Open May through September

Saturday and Sunday

1:00 - 5:00 pm

Admission is $7 for adults and $5 for students and free for children 5 and under.

Oldest and only surviving American Great Lakes passenger ship. It was rebuilt and redesigned in 1940 by marine naval architect George Sharp of New York and today harbors the world's most complete Art Deco collection of Warren McArthur furniture.

Private tours can be arranged.

Scolnik House,
540 W Clay,


Seasonal Hours:

May through October, Noon to 4 pm Wednesday through Sunday.

Historic Holiday Tours-Nov 29, 30 5-8 pm; Dec 1, 7, 8, 14, 15, 21, 22, 28 and 29:  Noon to 4 pm.

Admission at the Scolnik House is free.

The Scolnik House tells the story of families living in Muskegon during the Great Depression. Guests can listen in on a party line conversation, hear radio programs from the period and learn about how families made do during the important time in American history. During the Holidays, simple decorations show how families may have celebrated during the Great Depression.

Part of the Lakeshore Museum Center  .

Tri-Cities Historical Museum,
1 N Harbor,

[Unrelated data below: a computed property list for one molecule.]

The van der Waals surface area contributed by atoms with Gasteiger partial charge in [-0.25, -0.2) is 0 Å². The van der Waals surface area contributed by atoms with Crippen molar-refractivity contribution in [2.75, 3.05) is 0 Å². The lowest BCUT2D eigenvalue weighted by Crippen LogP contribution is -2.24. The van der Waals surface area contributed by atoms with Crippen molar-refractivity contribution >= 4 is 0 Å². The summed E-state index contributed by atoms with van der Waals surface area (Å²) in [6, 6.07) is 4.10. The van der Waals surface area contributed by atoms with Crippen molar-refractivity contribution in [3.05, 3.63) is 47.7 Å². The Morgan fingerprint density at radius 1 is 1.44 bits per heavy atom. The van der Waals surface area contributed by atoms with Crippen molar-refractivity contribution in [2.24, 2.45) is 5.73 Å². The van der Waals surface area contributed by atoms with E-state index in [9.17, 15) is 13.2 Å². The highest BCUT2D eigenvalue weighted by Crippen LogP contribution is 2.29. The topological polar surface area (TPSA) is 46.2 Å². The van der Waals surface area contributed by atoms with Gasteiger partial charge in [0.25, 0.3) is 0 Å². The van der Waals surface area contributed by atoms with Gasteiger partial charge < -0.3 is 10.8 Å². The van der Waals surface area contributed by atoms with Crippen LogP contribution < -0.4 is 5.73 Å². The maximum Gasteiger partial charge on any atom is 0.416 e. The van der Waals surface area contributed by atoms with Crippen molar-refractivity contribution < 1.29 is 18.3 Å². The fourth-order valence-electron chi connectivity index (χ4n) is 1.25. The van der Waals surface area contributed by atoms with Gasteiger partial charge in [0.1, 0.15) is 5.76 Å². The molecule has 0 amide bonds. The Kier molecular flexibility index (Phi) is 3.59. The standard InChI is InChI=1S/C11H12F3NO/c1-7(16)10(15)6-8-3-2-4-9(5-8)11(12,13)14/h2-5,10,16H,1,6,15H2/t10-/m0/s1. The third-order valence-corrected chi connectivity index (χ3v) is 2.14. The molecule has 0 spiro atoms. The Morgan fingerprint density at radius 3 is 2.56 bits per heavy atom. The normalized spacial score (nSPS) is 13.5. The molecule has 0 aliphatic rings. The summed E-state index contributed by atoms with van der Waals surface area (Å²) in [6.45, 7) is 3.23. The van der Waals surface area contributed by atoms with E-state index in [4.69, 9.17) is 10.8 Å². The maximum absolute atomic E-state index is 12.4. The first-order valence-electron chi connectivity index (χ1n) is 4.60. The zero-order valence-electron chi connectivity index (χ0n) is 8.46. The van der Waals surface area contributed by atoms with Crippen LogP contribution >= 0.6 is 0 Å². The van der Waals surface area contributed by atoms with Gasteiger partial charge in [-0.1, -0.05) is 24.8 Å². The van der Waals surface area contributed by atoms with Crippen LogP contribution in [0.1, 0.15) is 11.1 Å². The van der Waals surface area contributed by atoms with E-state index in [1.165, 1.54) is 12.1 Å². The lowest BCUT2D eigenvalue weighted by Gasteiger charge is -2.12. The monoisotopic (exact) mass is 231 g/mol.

Grand Haven



Feature maritime history, period living, and historic time line displays hightlighting the earliest beginnings of the Tri-Cities area.

Mart Dock,
Fourth Street,

231-722-4730 or 231-730-1477

Open May to October


10:00 am - 5:00 pm

Tours are $8 for adults and $5 for students. Family rates available. The LST was used during World War II and the Allied invasion at Normandy, France.

D-Day exhibit honors all the veterans who embarked upon the largest seaborne invasion in history, especially the 29 men from Muskegon, 12 of whom would not survive the battle. This exhibit takes you on a visual journey through the various stages of that great crusade, beginning with profiles of the various leaders of the Allied Forces and the planning it took to make the invasion possible. Other highlights include an in-depth look at the airborne invasion, a profile of the five landing beaches and a look at the aftermath and casualties suffered.